Javascript Algorithms #2: Palindromes

Palindromes!!! As a software developer when someone utters seemingly complex words like this while communicating with me, i gesture awkwardly and give a pretty obnoxious smirk to indicate some level of disinterest. I’m really not a fan of confusing people.

Seat belts on? Let’s do justice to the big word. Shall we?

A palindrome is a word, number, or other sequence of characters which reads the same backward as forward, such as “madam” or “racecar”. Using a bit of programmer’s speak we could say it’s a string of text that doesn’t change when re-arranged in reverse(the opposite direction).
So much for the big word huh?

The Challenge

Given a string of text, return true or false indicating whether or not the text is a palindrome.

PS: I remember taking this challenge once during Andela’s assessment test.

Algorithmic Logic

The challenge says “given a string of text” which implies that our function would have a string-typed parameter which we may call “text”. Next, we are to evaluate if the string is a palindrome. To do this, we’ll have to reverse the string first and then compare it with the string that was passed in as an argument.
To avoid issues with letter casing, it’d be reasonable to convert text to a single case type, be it upper or lower. Finally, we are to “return true or false” depending on the result of our evaluation. True for when it is a palindrome and false for otherwise.

All said! You shall now proceed to the Code Dojo.

Code Implementation

There’s quite a handful of approaches to implementing a palindrome checker and this is mostly due to the fact that there are several ways to reverse a string and several ways to loop through a string. Hence, there’s a couple of stunts and combos one could pull off. However we’d consider two, yet three unique ways to implement this below:

The Intuitive Approach

Okay, i must confess the title sounds a bit misleading. This isn’t exactly the first thing everyone would do if they are presented with this challenge. It’s really just a direct approach to solving the problem. How direct? You’d see.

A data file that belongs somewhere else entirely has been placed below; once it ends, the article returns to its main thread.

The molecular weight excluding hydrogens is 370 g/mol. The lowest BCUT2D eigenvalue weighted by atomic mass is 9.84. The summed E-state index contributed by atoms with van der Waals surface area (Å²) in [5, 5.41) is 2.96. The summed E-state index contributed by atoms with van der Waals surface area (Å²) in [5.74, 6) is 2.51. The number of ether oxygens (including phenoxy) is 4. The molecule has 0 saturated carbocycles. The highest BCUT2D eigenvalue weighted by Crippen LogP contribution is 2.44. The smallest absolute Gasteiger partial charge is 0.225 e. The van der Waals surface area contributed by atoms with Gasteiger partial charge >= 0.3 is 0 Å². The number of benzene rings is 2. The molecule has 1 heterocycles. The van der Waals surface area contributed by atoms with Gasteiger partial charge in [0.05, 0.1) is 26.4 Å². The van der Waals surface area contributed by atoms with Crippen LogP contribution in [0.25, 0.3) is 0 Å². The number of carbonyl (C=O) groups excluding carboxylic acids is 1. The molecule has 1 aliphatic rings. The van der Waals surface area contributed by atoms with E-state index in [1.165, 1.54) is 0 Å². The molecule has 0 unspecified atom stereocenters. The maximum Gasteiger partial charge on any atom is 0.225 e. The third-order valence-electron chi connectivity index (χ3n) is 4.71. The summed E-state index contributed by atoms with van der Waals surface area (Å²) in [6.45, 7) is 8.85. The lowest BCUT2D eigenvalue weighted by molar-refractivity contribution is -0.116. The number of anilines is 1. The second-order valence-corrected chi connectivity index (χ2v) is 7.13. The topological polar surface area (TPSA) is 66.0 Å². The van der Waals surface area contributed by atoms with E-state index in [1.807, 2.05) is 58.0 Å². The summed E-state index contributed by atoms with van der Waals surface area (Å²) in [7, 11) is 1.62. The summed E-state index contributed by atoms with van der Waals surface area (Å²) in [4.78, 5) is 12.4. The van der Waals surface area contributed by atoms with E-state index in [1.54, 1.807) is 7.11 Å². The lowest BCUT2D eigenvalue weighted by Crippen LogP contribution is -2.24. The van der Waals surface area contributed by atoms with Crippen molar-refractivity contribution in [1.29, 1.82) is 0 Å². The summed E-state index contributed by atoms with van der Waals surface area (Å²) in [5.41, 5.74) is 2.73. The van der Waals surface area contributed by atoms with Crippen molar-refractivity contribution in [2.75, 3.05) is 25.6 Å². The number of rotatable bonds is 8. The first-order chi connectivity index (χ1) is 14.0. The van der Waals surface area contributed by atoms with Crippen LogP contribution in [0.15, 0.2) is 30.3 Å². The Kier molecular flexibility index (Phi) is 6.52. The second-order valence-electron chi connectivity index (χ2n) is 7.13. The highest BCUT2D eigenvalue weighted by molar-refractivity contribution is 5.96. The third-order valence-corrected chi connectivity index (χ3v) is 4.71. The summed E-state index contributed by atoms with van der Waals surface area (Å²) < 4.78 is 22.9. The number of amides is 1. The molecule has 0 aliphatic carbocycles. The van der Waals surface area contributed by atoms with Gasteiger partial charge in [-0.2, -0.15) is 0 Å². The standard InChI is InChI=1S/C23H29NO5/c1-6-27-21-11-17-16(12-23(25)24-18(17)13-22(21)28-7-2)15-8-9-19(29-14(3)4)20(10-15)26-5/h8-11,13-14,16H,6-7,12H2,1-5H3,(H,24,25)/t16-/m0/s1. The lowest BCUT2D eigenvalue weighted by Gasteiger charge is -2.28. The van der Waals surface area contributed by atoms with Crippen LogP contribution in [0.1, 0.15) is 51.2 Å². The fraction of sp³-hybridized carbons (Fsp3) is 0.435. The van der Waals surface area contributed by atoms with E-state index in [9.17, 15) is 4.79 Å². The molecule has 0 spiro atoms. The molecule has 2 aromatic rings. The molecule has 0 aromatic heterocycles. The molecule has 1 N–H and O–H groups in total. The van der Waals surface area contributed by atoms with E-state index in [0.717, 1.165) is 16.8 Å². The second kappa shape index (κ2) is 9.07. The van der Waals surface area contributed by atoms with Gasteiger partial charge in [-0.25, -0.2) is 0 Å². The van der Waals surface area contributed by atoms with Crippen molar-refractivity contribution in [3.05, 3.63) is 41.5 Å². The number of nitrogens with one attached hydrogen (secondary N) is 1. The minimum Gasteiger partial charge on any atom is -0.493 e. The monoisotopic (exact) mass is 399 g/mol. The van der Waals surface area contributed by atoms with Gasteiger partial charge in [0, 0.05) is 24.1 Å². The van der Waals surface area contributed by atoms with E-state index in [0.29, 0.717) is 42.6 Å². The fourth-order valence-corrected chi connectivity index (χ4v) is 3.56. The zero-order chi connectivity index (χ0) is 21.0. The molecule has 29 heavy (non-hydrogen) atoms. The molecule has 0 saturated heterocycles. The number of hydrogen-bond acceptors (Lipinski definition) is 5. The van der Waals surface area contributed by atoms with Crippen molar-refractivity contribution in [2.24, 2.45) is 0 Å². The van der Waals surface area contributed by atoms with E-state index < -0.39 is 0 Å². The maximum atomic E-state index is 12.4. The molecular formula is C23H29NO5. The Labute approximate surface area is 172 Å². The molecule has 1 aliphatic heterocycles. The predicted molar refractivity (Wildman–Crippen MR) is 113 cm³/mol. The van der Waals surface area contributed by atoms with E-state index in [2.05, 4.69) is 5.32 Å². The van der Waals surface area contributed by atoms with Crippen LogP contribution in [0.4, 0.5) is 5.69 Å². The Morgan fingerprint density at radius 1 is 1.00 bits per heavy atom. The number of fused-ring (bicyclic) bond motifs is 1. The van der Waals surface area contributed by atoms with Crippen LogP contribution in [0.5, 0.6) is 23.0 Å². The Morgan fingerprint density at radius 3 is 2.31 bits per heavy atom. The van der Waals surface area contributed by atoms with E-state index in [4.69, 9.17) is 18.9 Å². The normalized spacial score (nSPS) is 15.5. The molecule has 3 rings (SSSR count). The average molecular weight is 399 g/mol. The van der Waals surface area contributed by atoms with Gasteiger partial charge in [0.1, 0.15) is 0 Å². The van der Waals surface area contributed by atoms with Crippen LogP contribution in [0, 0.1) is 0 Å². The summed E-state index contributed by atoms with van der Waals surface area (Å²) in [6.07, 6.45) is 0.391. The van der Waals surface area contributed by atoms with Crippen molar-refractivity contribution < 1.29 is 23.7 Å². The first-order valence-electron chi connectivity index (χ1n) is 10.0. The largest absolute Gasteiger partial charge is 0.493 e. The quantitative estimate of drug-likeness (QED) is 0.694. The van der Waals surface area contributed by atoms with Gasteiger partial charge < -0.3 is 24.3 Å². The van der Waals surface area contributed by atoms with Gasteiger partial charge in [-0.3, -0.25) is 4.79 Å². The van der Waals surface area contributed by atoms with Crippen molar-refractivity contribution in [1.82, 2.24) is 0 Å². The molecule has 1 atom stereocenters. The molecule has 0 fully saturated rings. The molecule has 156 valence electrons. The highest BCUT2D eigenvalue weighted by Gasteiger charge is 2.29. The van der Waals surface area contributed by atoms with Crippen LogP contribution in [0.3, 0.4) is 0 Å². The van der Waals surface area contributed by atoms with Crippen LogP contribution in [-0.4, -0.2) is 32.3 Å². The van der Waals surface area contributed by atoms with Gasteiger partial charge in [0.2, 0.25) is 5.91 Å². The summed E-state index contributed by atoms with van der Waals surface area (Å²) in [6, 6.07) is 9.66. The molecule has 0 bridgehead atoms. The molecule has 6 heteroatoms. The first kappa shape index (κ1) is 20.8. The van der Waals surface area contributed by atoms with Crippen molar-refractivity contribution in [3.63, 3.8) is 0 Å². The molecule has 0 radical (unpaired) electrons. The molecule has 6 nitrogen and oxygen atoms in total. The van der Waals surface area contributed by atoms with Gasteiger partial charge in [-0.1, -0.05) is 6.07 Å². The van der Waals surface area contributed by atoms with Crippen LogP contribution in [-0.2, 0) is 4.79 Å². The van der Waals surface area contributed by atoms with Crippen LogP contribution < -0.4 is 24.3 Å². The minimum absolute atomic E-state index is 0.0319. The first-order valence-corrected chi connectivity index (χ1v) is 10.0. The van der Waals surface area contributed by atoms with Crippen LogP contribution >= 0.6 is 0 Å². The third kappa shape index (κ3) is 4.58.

The Intuitive Approach: This is mostly a direct
approach that most would follow. We split the
string into characters, reverse the array of characters,
join the characters back to form a string, and then
test the created string against what was originally received.
function palindromeIntuitive(text) {
// Split, reverse and join string to get reversed text
var reversedText  = text.toLowerCase()

return text === reversedText;


I’m sure you might be thinking “this really isn’t direct at all”. Oh well! Let’s unveil the “mysteries”, shall we?

  • First our function accepts a parameter which is the string of text which is to be tested.
  • Next, we convert all letters of the string to lowercase, then call the .split() method on the string that is received and pass it an empty string in order to spread the characters into and array.
  • Next, we call .reverse() on the array to re-order its elements in reverse.
  • After that we call .join() on the reversed array to form a string once again.

Voila! we have a reversed string. Notice how we chained all these methods in succession making our code concise yet functional. This is one of the reasons i love Javascript. Elegant syntax!

At the end we return the result of our comparison which is a boolean indicating if the string that was passed in equals the reversed string we created. This tells us if the text that was passed in is a palindrome.
Capiche!!! That was easy wasn’t it?
Let’s try something slightly more complex.

Looping through and Comparing Characters

Hmmmmmm! I did call this a slightly complex implementation.

Disclaimer: This could be a bit more confusing than you expected. But i’ll break it down to the best of my ability. So, fear not!

Following this approach we try to loop through the string as it was passed in and compare each character with the character currently in the position it’d have taken if the string was reversed.

For example if we were testing the string “developer”, we would compare “d” with “r” because if the string was reversed d would take r’s position.